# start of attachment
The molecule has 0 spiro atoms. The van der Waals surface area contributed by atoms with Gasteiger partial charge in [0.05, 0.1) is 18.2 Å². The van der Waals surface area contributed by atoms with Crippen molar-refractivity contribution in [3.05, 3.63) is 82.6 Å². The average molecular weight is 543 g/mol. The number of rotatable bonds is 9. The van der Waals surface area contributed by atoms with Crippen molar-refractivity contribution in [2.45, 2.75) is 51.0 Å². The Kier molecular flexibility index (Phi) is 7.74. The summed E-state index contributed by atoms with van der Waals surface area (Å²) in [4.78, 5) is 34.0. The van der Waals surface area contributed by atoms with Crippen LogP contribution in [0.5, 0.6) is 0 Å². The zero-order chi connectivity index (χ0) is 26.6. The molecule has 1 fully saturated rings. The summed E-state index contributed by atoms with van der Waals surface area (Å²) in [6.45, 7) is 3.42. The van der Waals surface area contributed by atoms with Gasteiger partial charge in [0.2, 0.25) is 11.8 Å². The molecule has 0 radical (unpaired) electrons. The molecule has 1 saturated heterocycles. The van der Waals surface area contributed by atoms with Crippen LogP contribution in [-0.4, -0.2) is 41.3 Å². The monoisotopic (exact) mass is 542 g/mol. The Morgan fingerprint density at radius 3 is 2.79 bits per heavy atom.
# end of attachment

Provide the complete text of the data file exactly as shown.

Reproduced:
The molecule has 0 spiro atoms. The van der Waals surface area contributed by atoms with Gasteiger partial charge in [0.05, 0.1) is 18.2 Å². The van der Waals surface area contributed by atoms with Crippen molar-refractivity contribution in [3.05, 3.63) is 82.6 Å². The average molecular weight is 543 g/mol. The number of rotatable bonds is 9. The van der Waals surface area contributed by atoms with Crippen molar-refractivity contribution in [2.45, 2.75) is 51.0 Å². The Kier molecular flexibility index (Phi) is 7.74. The summed E-state index contributed by atoms with van der Waals surface area (Å²) in [4.78, 5) is 34.0. The van der Waals surface area contributed by atoms with Crippen LogP contribution in [0.5, 0.6) is 0 Å². The zero-order chi connectivity index (χ0) is 26.6. The molecule has 1 fully saturated rings. The summed E-state index contributed by atoms with van der Waals surface area (Å²) in [6.45, 7) is 3.42. The van der Waals surface area contributed by atoms with Gasteiger partial charge in [0.2, 0.25) is 11.8 Å². The molecule has 0 radical (unpaired) electrons. The molecule has 1 saturated heterocycles. The van der Waals surface area contributed by atoms with Crippen LogP contribution in [-0.4, -0.2) is 41.3 Å². The monoisotopic (exact) mass is 542 g/mol. The Morgan fingerprint density at radius 3 is 2.79 bits per heavy atom.